Within the span of a week, our family has been through quite a bit of events. First, PapaLorp's car were involved in pile-up collision. While he was ok, and truly, it is the most important thing, his car was totaled. Second, the very next day, he also lost his job -- meaning the livelihood of our family. Since then, he has been home a lot, and the Tod knows something is up, even though none of us was ready to share with him what really happened.

First, how do I know that the Tod is impacted by this situation? His routine has turned erratic, he has become defiant in the littlest things that we ask of him, even his appetite is all over the place. My Even-Steven Tod seems confused and "unbalanced." I am unbalanced, myself. I have not had a time to process these events. But somehow, when you become a parent, you look after your child first -- I guess it is the survival instinct.

Between my husband and I, we've shared quite a great deal of life's ups and downs. We've been through lay-offs, job shifts, moves across the country, car wrecks, lost of properties, etc. We can handle them, we know from the past experience that life happens and life moves on. But to young children, even the slightest thing can throw off their sense of security.

I have been thinking a lot about how to share these news to the Tod; after all, he is a member of our family and he deserves to know. Many people would argue that a 3 year old child won't comprehend such life-altering events that even adults have hard time coping, but I beg to differ. I think children has the capacity to absorb and make sense of the life around them, and it is the job of the adults around them to help them makes sense of the situation so they can create a cohesive narration of the event (for more of this theory, I'd recommend books by Dr. Dan Siegel -- which includes "Parenting from the Inside Out").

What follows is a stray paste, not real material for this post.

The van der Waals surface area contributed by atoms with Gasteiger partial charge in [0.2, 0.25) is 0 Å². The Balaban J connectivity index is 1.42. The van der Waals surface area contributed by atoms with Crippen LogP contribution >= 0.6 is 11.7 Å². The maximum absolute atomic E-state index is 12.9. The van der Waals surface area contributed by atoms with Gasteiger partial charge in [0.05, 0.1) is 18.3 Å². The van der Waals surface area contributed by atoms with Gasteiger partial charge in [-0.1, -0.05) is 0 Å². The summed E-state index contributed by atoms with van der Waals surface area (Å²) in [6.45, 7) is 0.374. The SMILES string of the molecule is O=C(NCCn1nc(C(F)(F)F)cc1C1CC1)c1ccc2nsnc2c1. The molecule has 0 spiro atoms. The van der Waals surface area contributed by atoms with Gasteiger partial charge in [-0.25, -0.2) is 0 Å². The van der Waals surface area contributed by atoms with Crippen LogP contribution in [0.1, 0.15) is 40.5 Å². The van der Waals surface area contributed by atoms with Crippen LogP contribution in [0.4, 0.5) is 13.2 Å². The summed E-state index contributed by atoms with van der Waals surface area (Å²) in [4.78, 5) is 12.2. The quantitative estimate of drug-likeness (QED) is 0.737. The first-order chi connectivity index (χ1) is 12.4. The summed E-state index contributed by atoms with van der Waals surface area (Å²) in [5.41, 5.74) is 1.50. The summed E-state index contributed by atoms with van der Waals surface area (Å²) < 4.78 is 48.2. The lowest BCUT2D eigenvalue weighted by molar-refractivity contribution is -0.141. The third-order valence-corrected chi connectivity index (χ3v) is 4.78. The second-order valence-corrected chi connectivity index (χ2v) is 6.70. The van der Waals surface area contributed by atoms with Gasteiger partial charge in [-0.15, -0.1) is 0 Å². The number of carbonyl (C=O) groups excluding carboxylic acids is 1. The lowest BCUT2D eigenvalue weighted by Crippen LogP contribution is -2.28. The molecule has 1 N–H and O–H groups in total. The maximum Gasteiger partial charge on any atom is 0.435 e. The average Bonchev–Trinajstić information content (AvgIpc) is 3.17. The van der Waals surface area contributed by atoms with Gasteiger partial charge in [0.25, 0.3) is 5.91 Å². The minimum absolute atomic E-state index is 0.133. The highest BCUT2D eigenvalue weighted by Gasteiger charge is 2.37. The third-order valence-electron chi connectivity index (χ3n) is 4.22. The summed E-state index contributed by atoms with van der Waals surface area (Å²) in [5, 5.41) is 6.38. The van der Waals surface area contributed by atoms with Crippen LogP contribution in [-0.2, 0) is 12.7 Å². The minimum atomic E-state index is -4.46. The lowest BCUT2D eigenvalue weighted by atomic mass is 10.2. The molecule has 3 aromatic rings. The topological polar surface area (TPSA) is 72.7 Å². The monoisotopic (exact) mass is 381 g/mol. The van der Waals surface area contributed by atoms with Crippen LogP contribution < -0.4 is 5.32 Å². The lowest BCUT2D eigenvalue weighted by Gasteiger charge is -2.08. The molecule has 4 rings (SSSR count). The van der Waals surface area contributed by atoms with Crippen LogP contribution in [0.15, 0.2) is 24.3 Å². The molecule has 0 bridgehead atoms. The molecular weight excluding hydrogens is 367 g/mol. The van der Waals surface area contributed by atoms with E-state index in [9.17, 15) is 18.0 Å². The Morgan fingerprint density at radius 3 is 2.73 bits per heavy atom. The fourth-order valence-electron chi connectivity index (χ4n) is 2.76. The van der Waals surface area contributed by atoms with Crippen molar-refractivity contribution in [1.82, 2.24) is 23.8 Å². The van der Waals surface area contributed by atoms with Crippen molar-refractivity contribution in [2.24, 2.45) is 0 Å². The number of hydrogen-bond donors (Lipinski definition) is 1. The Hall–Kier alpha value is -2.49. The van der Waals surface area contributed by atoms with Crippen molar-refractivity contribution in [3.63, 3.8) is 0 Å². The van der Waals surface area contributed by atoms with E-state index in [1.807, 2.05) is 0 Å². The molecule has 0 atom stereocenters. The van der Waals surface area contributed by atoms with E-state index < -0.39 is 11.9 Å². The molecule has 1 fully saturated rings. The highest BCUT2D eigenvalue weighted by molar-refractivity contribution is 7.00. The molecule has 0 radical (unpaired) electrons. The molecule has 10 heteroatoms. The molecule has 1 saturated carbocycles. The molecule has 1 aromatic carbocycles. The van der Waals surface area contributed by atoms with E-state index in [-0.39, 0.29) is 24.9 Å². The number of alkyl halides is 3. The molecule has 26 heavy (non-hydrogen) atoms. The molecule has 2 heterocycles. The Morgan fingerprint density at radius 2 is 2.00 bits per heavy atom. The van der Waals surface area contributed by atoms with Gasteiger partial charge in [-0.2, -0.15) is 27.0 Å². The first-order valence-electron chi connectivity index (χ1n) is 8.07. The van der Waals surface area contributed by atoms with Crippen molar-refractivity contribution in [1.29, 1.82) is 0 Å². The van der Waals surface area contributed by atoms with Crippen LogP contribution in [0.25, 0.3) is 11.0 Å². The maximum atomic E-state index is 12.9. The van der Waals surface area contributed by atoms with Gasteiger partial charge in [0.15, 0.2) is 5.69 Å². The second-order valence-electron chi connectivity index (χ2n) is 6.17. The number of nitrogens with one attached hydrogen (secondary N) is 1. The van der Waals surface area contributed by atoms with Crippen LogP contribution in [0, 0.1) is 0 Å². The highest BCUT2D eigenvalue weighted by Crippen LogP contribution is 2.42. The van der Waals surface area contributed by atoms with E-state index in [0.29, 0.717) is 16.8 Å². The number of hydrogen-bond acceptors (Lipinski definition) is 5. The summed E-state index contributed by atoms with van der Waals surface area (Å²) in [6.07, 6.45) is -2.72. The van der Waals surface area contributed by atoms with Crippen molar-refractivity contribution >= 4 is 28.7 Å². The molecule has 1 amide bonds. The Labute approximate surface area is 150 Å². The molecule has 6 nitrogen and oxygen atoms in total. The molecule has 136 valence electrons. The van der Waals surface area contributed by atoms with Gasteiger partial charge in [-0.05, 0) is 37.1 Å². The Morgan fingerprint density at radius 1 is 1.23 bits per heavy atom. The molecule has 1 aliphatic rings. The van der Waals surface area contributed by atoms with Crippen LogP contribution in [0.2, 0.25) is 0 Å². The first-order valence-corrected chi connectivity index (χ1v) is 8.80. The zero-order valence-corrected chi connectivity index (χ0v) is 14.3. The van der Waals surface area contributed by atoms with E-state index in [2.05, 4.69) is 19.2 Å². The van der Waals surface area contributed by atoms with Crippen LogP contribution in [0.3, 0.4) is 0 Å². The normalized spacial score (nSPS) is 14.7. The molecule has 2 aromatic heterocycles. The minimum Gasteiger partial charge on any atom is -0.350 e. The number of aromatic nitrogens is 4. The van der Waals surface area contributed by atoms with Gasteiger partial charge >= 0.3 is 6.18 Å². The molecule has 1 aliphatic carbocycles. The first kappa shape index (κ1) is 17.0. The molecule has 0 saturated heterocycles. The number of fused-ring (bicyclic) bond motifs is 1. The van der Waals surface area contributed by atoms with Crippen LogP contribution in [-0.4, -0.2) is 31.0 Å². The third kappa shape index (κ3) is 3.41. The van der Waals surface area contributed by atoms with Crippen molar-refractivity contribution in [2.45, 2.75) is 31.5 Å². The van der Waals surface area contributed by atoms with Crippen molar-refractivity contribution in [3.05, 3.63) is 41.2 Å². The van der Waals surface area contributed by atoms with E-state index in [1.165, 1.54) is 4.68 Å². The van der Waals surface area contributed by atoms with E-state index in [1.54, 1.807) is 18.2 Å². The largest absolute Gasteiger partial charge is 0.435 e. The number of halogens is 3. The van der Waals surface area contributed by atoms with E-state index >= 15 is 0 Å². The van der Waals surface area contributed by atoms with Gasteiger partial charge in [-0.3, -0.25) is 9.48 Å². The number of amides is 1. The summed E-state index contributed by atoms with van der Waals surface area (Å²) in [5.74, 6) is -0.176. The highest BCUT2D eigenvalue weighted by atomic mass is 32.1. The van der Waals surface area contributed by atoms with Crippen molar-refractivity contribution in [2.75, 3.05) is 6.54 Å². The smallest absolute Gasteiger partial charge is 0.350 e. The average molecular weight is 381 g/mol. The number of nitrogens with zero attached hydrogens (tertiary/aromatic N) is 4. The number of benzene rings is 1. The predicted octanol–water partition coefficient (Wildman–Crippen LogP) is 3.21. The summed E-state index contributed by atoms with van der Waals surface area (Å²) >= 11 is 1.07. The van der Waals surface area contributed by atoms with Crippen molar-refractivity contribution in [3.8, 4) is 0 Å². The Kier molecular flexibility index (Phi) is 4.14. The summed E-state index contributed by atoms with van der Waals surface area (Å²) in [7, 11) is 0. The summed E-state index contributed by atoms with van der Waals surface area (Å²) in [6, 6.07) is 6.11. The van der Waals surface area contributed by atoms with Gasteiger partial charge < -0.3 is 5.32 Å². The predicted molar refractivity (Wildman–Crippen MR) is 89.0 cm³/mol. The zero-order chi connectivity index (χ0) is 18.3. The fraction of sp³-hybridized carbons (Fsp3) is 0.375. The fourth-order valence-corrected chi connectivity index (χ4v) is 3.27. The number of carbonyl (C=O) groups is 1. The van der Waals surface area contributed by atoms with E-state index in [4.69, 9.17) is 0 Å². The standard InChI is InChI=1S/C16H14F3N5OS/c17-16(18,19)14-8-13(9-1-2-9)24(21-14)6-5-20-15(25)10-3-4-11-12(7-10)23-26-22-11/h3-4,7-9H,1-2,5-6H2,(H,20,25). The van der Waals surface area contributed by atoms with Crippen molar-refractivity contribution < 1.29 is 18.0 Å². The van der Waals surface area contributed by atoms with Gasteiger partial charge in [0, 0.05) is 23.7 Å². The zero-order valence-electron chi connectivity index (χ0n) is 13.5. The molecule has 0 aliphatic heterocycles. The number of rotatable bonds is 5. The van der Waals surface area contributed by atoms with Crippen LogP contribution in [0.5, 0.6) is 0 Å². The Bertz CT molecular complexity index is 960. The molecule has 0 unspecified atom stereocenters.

So, I opened up a conversation with him this afternoon.

"Hi sweetie, do you notice that Papa is staying at home a lot?"

"Yes, are you going to work, Mama?"

"That's true, isn't it? When Papa is home, usually I go to work, right?"


Then silence. He knew something was up.

"What happened to Papa's car?"

"Do you want to take a look?"

I thought, Darn! I shouldn't have said this. What happen if he freaks out? But knowing the Tod, who loves anything mechanical, I knew he'd be curious. So, we took the short walk to where the car was parked on the street. The mangled debris, hanging headlights, squished engine all fascinated him immediately. He touched the dirty car, looked at the cables hanging out from the headlights, looked underneath the hood to see where the fluid was coming out. Then he said to me,

"I will fix it, Mama. I want to fix Papa's car and then Papa will be happy again."

Suddenly, my eyes got really hot. This amazing little soul feels that he can help and he wants to help his dad. I stood there, holding back tears as best as I could, tried to just be present to his comments and assessments.

"What happen to the car, Mama?"

"Do you want to know?"


We went back to the house and I explained to him, with a pretend play using his toy cars, how the car hit each other. I repeated this pretend play over and over and over again for the next few days. I also read that when the child is this young, their still-egocentric world tends to "blame" everything that is wrong onto themselves, even though logically it does not make sense for us adults, so I stressed the fact that he does not have anything to do with the broken car. "Cars are broken sometimes. It just happens. Then we fix them back, just like toys."